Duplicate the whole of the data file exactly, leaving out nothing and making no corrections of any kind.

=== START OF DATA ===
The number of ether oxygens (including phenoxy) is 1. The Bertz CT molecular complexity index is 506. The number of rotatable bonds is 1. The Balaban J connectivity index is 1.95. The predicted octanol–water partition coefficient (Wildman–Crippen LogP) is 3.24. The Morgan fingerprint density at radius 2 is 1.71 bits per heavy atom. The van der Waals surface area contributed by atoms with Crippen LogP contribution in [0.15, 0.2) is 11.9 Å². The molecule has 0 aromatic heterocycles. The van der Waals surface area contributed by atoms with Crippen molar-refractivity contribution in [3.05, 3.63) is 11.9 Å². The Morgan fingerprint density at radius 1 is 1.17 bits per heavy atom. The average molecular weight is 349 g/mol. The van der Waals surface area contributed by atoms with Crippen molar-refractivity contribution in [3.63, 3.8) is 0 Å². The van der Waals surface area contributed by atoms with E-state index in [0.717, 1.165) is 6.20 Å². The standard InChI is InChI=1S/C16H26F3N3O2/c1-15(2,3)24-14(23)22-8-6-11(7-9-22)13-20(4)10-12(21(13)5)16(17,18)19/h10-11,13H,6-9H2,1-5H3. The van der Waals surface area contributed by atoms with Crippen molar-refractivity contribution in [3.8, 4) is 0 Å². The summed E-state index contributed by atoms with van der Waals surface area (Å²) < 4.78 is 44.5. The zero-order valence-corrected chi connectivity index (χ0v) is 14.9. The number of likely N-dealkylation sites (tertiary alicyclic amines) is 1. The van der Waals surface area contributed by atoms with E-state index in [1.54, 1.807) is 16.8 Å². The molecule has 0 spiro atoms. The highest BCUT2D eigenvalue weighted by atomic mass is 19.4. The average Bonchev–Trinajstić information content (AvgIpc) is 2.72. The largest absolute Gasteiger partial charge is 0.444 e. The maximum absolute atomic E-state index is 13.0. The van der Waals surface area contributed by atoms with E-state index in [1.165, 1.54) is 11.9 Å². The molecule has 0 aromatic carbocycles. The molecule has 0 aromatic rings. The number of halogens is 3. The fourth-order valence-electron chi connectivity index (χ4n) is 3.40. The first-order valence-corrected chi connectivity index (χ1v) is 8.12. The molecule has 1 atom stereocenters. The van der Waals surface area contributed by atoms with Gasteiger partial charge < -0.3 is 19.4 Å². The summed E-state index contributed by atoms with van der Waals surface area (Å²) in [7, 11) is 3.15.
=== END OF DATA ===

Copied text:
The number of ether oxygens (including phenoxy) is 1. The Bertz CT molecular complexity index is 506. The number of rotatable bonds is 1. The Balaban J connectivity index is 1.95. The predicted octanol–water partition coefficient (Wildman–Crippen LogP) is 3.24. The Morgan fingerprint density at radius 2 is 1.71 bits per heavy atom. The van der Waals surface area contributed by atoms with Crippen LogP contribution in [0.15, 0.2) is 11.9 Å². The molecule has 0 aromatic heterocycles. The van der Waals surface area contributed by atoms with Crippen molar-refractivity contribution in [3.05, 3.63) is 11.9 Å². The Morgan fingerprint density at radius 1 is 1.17 bits per heavy atom. The average molecular weight is 349 g/mol. The van der Waals surface area contributed by atoms with Crippen molar-refractivity contribution in [3.63, 3.8) is 0 Å². The van der Waals surface area contributed by atoms with E-state index in [0.717, 1.165) is 6.20 Å². The standard InChI is InChI=1S/C16H26F3N3O2/c1-15(2,3)24-14(23)22-8-6-11(7-9-22)13-20(4)10-12(21(13)5)16(17,18)19/h10-11,13H,6-9H2,1-5H3. The van der Waals surface area contributed by atoms with Crippen molar-refractivity contribution in [3.8, 4) is 0 Å². The summed E-state index contributed by atoms with van der Waals surface area (Å²) < 4.78 is 44.5. The zero-order valence-corrected chi connectivity index (χ0v) is 14.9. The number of likely N-dealkylation sites (tertiary alicyclic amines) is 1. The van der Waals surface area contributed by atoms with E-state index in [1.54, 1.807) is 16.8 Å². The molecule has 0 spiro atoms. The highest BCUT2D eigenvalue weighted by atomic mass is 19.4. The average Bonchev–Trinajstić information content (AvgIpc) is 2.72. The largest absolute Gasteiger partial charge is 0.444 e. The maximum absolute atomic E-state index is 13.0. The van der Waals surface area contributed by atoms with E-state index in [1.165, 1.54) is 11.9 Å². The molecule has 0 aromatic carbocycles. The molecule has 0 aromatic rings. The number of halogens is 3. The fourth-order valence-electron chi connectivity index (χ4n) is 3.40. The first-order valence-corrected chi connectivity index (χ1v) is 8.12. The molecule has 1 atom stereocenters. The van der Waals surface area contributed by atoms with Gasteiger partial charge < -0.3 is 19.4 Å². The summed E-state index contributed by atoms with van der Waals surface area (Å²) in [7, 11) is 3.15.